STEPHEN A. SMITH.
Iowa, a progressive state, has given to Missouri, another progressive state, some of its most progressive citizens.
One Iowan who has achieved success in Missouri is Stephen A. Smith, of Joplin, Jasper county. Mr. Smith is a native
of Mills county, Iowa, a son of Chauncey and Caroline (Hopper) Smith. His father, who was born in Massachusetts,
came to Joplin from Iowa in 1876 and died in 1892, at the age of sixty six years. His mother, who was a native
of Pennsylvania, is living at Joplin, aged sixty nine years.
In 1878, before Mr. Smith was scarcely large enough to take up the battle of life for himself, he commenced teaming,
and continued that occupation until 1885, when he quit it and turned to mining, to which he has given his attention
from that day to this. All in all, he has had very good success, and has opened up several first class mines. His
first mining for himself was on the Loyd & Guin land, known now as the Missouri Lead and Zinc Company's land.
It proved to be a big producer in lead and zinc, and he was superintendent and general manager of that mine. It
was known as Smith, League & Company's mine. He worked this mine until 1889, and then commenced prospecting
at Gordon Hollow, and made a fairly good strike at that place, operating it for six months, and sold out for a
very good price. He was superintendent of the Crossman Mining Company for three years, and he was transferred from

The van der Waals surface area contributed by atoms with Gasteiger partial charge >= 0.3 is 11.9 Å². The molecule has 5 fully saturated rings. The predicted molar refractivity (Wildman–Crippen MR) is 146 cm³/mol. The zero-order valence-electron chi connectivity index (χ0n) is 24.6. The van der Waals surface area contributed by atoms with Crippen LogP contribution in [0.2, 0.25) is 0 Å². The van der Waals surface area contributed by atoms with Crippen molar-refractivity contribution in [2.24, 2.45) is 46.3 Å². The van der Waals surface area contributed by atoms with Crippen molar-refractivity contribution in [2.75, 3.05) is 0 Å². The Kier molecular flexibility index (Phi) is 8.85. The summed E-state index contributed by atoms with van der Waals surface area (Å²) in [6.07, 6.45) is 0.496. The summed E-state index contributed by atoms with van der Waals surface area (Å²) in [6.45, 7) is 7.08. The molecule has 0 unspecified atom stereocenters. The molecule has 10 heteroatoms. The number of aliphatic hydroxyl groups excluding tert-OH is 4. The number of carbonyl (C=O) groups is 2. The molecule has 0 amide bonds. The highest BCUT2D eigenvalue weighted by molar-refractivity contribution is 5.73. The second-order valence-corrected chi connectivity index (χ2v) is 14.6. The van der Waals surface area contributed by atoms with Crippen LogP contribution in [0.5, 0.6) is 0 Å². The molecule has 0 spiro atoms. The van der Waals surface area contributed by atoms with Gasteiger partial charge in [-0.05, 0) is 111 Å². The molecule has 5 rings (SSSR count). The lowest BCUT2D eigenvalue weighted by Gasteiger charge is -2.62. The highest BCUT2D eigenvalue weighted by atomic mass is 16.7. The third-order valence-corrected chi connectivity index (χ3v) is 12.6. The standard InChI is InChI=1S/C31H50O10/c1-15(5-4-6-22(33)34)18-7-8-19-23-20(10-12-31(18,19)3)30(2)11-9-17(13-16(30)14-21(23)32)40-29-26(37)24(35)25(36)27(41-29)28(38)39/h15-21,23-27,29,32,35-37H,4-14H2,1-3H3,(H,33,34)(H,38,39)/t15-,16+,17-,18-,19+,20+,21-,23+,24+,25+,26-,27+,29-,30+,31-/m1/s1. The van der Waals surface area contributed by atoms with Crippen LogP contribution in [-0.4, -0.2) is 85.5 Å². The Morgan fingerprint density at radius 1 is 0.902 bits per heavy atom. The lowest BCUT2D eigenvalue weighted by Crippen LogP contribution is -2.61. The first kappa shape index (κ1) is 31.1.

there to the mine called the Bell Buoy, still operating for the same company, and was connected with that concern
in one capacity or another for about six years, and then turned his attention to mining for himself.
Again he leased ground on the Gregory lease known as the Rex Mining Company's ground, and opened up another big
paying mine known as Myers, Smith & Company's mine, working this mine till 1897, and then he took charge of
the famous June mine as superintendent, working at that place for two years, and while superintending at that place
he was also prospecting for himself and opened up the famous Nine Spot, known now as the Essex, and also the Four
by Six mine, both of which were sold advantageously by the company of which he was a member, and then he became
superintendent for the Massasoit Mining Company, remaining there one year, and later on opened the Friday mine
on Massasoit lease, and at this time has two shafts sunk to a depth of one hundred and ten feet, both of which
are being worked with good results.
Mr. Smith was married, in 1890, to Miss Tennie L. Myers, daughter of William and Lucinda Myers, who came to Joplin
in 1872. They have had five children: Chauncey W., Ralph R., Stephen A., Jr., Joanna. M. and Richard A. Smith.
In politics Mr. Smith is a Democrat. He is a Modern Woodman and a member of the Independent Order of Odd Fellows.
A man of broad views and patriotic spirit, he takes a deep interest in all affairs affecting the welfare of this
city and county, and has become known for his helpful public spirit.
The Biographical History of Jasper County, Missouri
By Hon. Malcolm G. McGregor
The Lewis Publishing Co.
Jasper County, MO
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